Dude's 2013 Ride-2-Survive

Dude

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r2s 2.jpg R2S 1.jpg To my TTP brothers…

This is my 5th year taking part in this incredible event, organized by and incredible, 100% volunteer army. I’m happy to return as a rider, captain, and trainer for this hard core group of folks that makes me want to be a better person every time I ride with them. At 3:30 AM on June 22, 2013, we will ride out of Kelowna as a team, for 400 KM, and pull into Delta somewhere around 11:00 PM as a team. Nobody gets left behind. I am very proud to have been asked to be one of the ride captains and trainers for this epic day.

2009: http://www.takethepiss.com/forums/c...neral-offtopic-banter/15045-dude-spandex.html
2010: http://www.takethepiss.com/forums/c...banter/16280-dudes-ride-2-survive-2010-a.html
2011: http://www.takethepiss.com/forums/c...banter/16812-dudes-ride-2-survive-2011-a.html
2012: http://www.takethepiss.com/forums/c...c-banter/17194-dudes-2012-ride-2-survive.html

This year has hit close to home with Cancer, this disease we are all trying to end. The man I have dedicated my last four rides to- my father in law Mohammed Hussain- passed away in August 2012 after his long battle with Multiple Myeloma. He was an incredible man who always put others ahead of his own needs and desires. His passing was peaceful…he led a long and extremely fulfilling life, and although the disease finally took his life, he was able to live many good years after his diagnosis due to improvements in medication and treatments, made available through research that this ride is dedicated to. I know that when he finally did pass, it was with the knowledge that he’d led a long and happy life, and those around him had the time they needed- many years, in fact- to prepare. Mohammed was a test patient on some new treatments early in his diagnosis. Had it not been for the new treatments, he would have been gone much earlier than this past year. Although his passing has hit the family hard with grief, it is with some solace that he was able to live a very long and fulfilling life- even if his last 10 or so were battling the disease.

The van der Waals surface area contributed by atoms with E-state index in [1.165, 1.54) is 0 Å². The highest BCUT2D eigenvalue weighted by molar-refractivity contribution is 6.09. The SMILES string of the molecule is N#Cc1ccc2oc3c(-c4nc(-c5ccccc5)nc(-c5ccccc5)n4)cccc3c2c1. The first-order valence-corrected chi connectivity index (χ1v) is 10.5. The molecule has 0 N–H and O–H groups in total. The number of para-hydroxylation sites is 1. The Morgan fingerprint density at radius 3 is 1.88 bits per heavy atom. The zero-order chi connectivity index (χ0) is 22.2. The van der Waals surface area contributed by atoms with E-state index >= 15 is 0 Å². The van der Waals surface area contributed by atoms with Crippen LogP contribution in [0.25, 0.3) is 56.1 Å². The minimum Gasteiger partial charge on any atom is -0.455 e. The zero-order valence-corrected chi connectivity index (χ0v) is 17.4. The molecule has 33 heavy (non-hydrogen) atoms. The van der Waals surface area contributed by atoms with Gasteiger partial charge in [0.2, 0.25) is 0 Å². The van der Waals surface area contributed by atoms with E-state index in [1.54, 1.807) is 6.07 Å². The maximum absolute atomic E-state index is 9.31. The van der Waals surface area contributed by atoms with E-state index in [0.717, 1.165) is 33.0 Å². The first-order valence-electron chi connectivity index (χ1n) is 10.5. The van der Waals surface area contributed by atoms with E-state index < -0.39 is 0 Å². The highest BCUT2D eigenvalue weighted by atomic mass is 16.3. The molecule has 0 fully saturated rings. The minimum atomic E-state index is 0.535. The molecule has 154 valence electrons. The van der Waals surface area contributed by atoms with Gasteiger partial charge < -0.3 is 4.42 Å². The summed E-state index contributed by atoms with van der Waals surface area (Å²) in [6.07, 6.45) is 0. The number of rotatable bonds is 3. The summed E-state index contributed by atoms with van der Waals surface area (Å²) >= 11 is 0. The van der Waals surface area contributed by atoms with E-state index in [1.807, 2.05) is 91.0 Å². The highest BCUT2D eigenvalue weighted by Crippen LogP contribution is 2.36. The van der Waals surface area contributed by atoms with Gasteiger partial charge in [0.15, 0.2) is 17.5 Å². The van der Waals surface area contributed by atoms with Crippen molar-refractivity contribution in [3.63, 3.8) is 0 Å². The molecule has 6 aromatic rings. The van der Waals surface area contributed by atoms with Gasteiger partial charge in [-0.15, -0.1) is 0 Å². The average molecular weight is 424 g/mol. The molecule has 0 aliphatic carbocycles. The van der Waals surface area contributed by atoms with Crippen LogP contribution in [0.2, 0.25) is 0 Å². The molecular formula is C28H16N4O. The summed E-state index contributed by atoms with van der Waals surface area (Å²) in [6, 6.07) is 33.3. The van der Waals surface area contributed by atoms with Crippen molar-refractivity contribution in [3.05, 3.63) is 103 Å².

One of the, shall we say, sucky parts of being so entrenched in r2s is that you make friends who die. We all do…we all have in this game, for example, but in r2s it is a higher percentage, because many of my teammates have or are currently fighting the disease. One of those teammate is Jonathan Stibbs. I can’t even recall if I’d written about John before, but here’s is how I met him...